Six days. 200,000 Instagram followers. Meet Joie Parma, a sophomore in The University of Texas at Austin’s Asian American InterVarsity chapter—also known as the Internet’s Frog Queen.
The Birth of a Queen
This past July saw the birth of Instagram’s viral trend of sharing photos of cats, dogs, and even pop star Harry Styles all customized with people’s first names. Joie got involved in this trend when a friend sent her a picture of a cat with a name close to hers, “Joey,” written on it.
Joie realized that she was not only capable of creating content like this cat photo, but she could create something that would finally have the right spelling of her name and could do the same for others. Names are diverse, and for people with names outside of the majority culture or with unique spellings, Joie “wanted to give people the keychain they never got.”
So on July 9, just past midnight, Joie started the @what_frog_you_are Instagram account. “I like frogs,” she said. “They’re the universally adored animal on the Internet.”
Growing a Following
To say that @what_frog_you_are grew rapidly would be an understatement. Joie’s account went from 200 followers in its first day, to 10,000 followers on its second, to reaching an incredible 200,000 frog-loving followers in just under a week.
The account had a star-studded fanbase as well, attracting the attention of celebrities like Frances Bean Cobain, the only daughter of Kurt Cobain, and former Disney Channel star Debby Ryan, who even changed her profile picture to one of Joie’s frogs.
Behind the scenes, Joie worked hard to keep the momentum of her account going and to deliver frog images to her ever-growing audience. In the heyday of @what_frog_you_are, Joie created batches of 50 personalized frog images two to three times a day. But despite the busy schedule that came with running the account, Joie found joy in serving those in her frog community. “It’s been fun to see people’s reactions and funny to read comments,” she said.
With so many fans with diverse names, Joie worked hard to be inclusive, from the Navajo name “Nizhóní” to 12 different spellings of “McKayla.” “Everyone deserves a frog!” she said.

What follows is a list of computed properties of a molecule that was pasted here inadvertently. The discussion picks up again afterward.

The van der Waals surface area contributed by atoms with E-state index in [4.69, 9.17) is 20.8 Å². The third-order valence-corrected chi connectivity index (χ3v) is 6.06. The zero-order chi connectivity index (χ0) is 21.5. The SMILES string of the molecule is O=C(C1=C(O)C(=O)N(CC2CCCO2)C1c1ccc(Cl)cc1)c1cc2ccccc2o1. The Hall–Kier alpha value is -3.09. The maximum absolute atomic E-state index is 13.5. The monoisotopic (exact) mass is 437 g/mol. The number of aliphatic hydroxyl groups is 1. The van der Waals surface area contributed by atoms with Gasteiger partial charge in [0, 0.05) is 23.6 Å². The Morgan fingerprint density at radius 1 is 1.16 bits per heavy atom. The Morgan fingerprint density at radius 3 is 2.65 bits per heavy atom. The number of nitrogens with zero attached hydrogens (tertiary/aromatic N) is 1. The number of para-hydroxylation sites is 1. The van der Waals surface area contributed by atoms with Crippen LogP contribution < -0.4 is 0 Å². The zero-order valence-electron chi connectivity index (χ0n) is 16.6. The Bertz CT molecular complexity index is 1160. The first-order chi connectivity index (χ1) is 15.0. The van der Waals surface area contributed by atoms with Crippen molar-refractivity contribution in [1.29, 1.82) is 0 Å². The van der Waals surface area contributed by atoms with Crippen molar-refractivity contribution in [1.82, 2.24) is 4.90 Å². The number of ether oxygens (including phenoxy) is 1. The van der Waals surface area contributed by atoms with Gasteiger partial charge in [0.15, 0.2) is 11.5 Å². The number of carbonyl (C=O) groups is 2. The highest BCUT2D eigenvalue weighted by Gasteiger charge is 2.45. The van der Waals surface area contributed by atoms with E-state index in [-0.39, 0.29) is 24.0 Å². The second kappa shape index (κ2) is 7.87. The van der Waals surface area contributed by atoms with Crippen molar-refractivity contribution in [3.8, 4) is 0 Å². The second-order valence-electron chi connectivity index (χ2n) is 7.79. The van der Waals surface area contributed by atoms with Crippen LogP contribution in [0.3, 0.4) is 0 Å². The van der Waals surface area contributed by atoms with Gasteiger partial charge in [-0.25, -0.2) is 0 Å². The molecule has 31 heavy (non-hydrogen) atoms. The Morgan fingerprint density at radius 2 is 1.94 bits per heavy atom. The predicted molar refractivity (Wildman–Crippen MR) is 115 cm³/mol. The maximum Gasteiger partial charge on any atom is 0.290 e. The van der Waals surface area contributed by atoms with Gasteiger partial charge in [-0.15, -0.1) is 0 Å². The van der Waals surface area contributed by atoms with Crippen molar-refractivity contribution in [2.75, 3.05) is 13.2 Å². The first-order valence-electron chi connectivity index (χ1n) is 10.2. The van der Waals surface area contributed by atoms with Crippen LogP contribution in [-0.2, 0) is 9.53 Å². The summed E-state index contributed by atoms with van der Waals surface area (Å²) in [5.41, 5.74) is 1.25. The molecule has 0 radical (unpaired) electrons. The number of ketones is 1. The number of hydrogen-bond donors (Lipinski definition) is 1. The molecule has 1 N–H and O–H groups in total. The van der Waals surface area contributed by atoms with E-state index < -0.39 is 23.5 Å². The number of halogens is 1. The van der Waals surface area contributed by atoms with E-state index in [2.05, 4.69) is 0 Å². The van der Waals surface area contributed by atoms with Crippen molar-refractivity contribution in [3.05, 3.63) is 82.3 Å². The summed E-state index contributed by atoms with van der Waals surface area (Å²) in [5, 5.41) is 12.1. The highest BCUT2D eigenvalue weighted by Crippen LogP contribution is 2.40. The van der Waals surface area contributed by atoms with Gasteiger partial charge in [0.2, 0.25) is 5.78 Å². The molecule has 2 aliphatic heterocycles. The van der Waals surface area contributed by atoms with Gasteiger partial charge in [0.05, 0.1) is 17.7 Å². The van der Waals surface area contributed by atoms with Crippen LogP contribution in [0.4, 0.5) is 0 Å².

Through this simple act, Joie showed care for her followers. After seeing their names online, a number of them said they had never “felt so seen.”
Using Social Media’s Influence for Justice
After her account hit 200,000 followers, Joie thought, It would be dumb to waste the amount of influence I have right now.
In mid-July, she organized a fundraiser for the crisis in Yemen. According to UNICEF, the emergency in Yemen is the “largest humanitarian crisis in the world,” affecting over 24 million people—a staggering 80 percent of the population. Taking advantage of her large platform, Joie urged the frog community to donate to the cause. And in under 11 hours, they raised $1,000 for UNICEF aid in Yemen.
“When I was organizing the fundraiser, just knowing that 200,000 people were with me . . . it felt like [God] blessed me with the opportunity to bring all of these people together for this good cause.”
The Queen’s Plans for the Future
As the personalized image trend began to quietly die down, Joie stopped posting new frog images on @what_frog_you_are but still keeps it alive to use its influence to raise awareness for other important causes.
And in early August, Joie was glad she kept the account up as she was able to organize another fundraiser, this time a one-day sprint for relief in Lebanon. Her followers once again showed the powerful philanthropy of the frog community, raising $450.
A Frog among the Stars
Unexpectedly playful and full of frogs, Joie’s story of pursuing justice shows how we can use our influence for God’s glory and the good of the world. Like what an angel tells Daniel in Daniel 12:3: “Those who are wise will shine as bright as the sky, and those who lead many to righteousness will shine like the stars forever.” Where are the places where you have influence, and how might God be calling you to use that influence to serve him and others?
To find a frog image with your own name or to stay updated on what Joie does next with her account, follow @what_frog_you_are on Instagram.